Basically, because we published in a group. Someone else suggested AuthorHouse and printed off prices that compared a few self-publishing presses. I assumed the contract had been looked over, and no one else brought it up. Because I was in a new situation (self-pub vs agents) and in a group, I did not do my due diligence. Turns out, no one else in the group had either.

2. Take context into consideration.

If a traditional publishing house asked for a $500 reading fee before accepting you, you would know that was way too much money and back away slowly from the offer. But what about a $10 reading fee from an agent? Or a $15 entrance fee for a contest? That’s not too much money, and winning that contest could get you noticed by your dream agent! (Who represents Suzanne Collins, again?)

There’s no hard-and-fast rule about paying for services. Many people will tell you not to pay to enter a contest, but then there’s Glimmer Train. Self publishing was villainized not even ten years ago, but now respectable people pay to publish all the time. (Pretty much everyone will tell you never go with an agent who charges reading fee.) You will have to take context into consideration when making your decisions. If the only place you’ve heard of Glimmer Train is this blog just now, you probably shouldn’t submit there. Word of mouth is not a reliable way to choose who to work with. Look for a consistent track record of successful authors and happy customers. If this information is hard to find, go somewhere else. If customers disagree on whether the company is good to work with or not, go somewhere else.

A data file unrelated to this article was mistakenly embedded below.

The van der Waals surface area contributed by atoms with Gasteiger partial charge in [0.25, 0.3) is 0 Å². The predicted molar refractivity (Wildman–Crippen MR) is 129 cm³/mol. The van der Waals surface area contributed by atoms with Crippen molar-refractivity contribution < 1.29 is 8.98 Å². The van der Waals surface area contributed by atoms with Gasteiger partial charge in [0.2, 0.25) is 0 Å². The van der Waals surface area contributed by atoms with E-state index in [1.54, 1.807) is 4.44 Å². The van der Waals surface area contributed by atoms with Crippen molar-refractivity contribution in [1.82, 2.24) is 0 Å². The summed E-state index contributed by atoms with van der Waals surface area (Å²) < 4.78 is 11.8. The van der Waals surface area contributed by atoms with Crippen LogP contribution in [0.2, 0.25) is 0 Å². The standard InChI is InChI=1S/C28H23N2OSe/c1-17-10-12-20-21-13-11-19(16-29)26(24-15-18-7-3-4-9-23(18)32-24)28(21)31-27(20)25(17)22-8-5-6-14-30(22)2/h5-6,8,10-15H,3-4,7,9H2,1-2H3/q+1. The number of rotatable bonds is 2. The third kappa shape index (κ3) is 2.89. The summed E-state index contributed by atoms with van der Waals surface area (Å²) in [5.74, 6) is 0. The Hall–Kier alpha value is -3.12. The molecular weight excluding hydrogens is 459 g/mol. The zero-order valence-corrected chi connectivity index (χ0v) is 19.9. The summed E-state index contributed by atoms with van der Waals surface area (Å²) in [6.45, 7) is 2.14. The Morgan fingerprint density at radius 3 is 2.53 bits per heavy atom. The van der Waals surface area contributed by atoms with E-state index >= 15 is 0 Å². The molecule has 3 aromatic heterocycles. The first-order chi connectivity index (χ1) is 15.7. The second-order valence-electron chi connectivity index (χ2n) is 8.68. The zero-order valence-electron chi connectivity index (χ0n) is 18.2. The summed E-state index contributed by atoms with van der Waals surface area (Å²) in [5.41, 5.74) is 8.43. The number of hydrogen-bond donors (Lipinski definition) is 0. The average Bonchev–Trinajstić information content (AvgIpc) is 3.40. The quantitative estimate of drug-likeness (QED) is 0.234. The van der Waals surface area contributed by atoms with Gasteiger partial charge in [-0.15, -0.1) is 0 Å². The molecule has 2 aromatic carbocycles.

3. If you are scammed, take action.

I can say one thing for my anthology group: once we knew about the scam, we rallied. Everybody chose one new publisher/press and researched it. We presented our findings and checked and double-checked before making a decision. We assigned one person to take on AuthorHouse and try and get our money back (we’re still in limbo). We’re discussing small claims court and revitalizing our marketing.

Your first task, whether working in a group or alone, should be to secure the rights to your work. Your money may be gone down a black hole but with persistence you should be able to get back your rights. After that, you can start considering options. Don’t worry about a smaller budget or a slower timetable. Your priority should be getting back on the right track.